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This study investigated the moderating role of menstrual cycle in the relationship between gender stereotype salience and women’s self-perceptions in terms of driving self-esteem and, stress and tension among 130 Turkish females. The study used a 2 (Stereotype salience: experimental or control) X 2 (Menstruation cycle: Menstruation period, or absence of period) experimental design. In phase 1, participants completed a survey to forecast the dates of their coming menstrual period. In Phase 2, based on the anticipated menstruation dates, participants were assigned randomly into experimental or control condition. In the experimental condition, participants were exposed to a gender laden car advertisement associating males with a sport car and females with a smaller, round-shaped automobile. In the control condition, the participants were not exposed to any gender and driving information. The results indicated that stereotype type salience single-handedly did not have a negative impact. However, stereotype salience and menstrual cycle had a significant interaction on both outcome variables. For participants who reported having a menstrual period, in the stereotype salience condition, stress and tension was higher, and self-esteem was lower as compared to the control condition. Both effects approached a large effect size. The effects were no significant for those without their period. The study draws attention to the important role of menstrual cycle as a magnifier of stereotype threat effects among female drivers.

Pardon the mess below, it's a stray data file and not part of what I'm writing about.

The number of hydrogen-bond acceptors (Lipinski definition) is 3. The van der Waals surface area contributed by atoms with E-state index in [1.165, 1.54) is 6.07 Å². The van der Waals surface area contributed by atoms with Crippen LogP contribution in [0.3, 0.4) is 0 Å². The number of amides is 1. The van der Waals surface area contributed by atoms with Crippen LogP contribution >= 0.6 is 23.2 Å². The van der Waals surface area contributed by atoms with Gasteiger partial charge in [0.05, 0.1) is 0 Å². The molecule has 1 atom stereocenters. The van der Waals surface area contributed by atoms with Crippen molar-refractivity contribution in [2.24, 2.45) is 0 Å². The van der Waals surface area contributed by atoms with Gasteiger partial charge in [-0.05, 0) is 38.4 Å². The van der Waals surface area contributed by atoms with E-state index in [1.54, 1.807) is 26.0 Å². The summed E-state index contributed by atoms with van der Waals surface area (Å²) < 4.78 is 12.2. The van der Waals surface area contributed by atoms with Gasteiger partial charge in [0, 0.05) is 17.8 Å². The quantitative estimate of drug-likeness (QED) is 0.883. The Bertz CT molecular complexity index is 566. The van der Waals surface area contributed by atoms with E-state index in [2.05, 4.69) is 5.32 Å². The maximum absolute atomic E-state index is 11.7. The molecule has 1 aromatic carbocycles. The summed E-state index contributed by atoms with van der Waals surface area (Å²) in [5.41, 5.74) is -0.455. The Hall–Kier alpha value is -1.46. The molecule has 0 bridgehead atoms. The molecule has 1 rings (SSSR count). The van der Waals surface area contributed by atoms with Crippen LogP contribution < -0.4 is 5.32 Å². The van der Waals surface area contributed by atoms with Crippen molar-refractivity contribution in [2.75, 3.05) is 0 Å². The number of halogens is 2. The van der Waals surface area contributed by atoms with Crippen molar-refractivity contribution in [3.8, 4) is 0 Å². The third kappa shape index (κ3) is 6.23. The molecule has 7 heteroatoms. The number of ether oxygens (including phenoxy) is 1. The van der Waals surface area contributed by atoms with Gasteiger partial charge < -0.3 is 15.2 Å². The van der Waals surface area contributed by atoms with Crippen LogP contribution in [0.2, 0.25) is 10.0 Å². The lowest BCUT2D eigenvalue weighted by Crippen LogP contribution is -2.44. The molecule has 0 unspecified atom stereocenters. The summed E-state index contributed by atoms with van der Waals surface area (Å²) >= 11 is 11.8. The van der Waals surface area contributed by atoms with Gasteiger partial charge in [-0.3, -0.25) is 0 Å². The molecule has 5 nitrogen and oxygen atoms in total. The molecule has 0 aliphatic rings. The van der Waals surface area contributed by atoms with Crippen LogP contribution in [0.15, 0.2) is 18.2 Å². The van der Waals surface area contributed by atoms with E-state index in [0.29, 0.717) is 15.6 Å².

Stereotype Threat, Women Driving, Menstruation Cycle, Driving Self-Esteem, Stress and Tension


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